- Filling towels with shaving cream.
- Nailing shoes to locker stalls.
- Tying Coke cans to the bottom of Penguins center Evgeni Malkin’s new Porsche.
- Stuffing Pittsburgh strength coach Mike Kadar’s car with packing peanuts.
- Drenching teammates’ clothes in the shower and sticking them in the freezer.
- Taping the spray button on a deodorant can, then lobbing that can into an occupied bathroom stall like a grenade. “Not ideal when you’re taking a No. 2,” says Devils assistant coach Alain Nasreddine, who played in Pittsburgh for bits of three seasons.
- Hanging new players’ clothes from arena rafters. “If you know the rink security guys,” former Penguins forward Eric Fehr says, “you can accomplish quite a bit.”
Remember when cameras captured Fleury affectionately massaging the knob and shaft of his stick after a miraculous save against Alex Ovechkin in Game 7 of last season’s Eastern Conference semifinals? Yes, that act was intended to symbolize exactly what you thought.
“It’s something I do in practice for the guys,” Fleury says. “I caught myself. I was like, ah, f---, what am I doing? Probably not the best thing to do on national TV. Kids watching.”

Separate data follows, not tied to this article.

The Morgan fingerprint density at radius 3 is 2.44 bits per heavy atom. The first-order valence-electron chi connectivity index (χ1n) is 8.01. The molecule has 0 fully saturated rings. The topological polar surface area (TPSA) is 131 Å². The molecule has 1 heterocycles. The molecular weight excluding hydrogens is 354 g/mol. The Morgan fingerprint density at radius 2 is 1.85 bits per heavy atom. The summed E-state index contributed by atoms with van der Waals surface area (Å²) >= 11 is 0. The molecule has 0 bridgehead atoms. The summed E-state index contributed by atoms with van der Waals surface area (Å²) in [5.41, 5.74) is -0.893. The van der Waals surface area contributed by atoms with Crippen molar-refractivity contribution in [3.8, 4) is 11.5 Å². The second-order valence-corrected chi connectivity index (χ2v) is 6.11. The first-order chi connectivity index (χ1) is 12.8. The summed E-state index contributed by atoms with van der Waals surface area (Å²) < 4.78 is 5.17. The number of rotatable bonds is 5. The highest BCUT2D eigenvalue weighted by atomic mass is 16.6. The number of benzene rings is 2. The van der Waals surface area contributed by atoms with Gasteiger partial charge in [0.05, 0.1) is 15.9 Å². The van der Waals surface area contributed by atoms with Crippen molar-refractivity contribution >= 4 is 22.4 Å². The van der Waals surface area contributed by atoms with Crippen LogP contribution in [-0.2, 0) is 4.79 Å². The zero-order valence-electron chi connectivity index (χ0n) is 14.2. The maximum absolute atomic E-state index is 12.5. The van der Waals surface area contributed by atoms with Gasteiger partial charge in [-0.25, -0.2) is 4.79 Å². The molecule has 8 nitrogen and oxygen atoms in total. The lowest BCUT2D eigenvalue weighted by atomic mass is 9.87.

There is a longstanding pregame tradition among professional hockey locker rooms known as "putting money on the board." Basically, players will scribble dollar amounts onto the dry-erase board before warmups and then contribute that amount toward team parties if they win. Common reasons include NHL debuts, significant others attending a road game, returning to someone’s hometown, or competing against a former team. Thanks to their hodgepodge roster of expansion draft selection, the Golden Knights are always putting money on the board.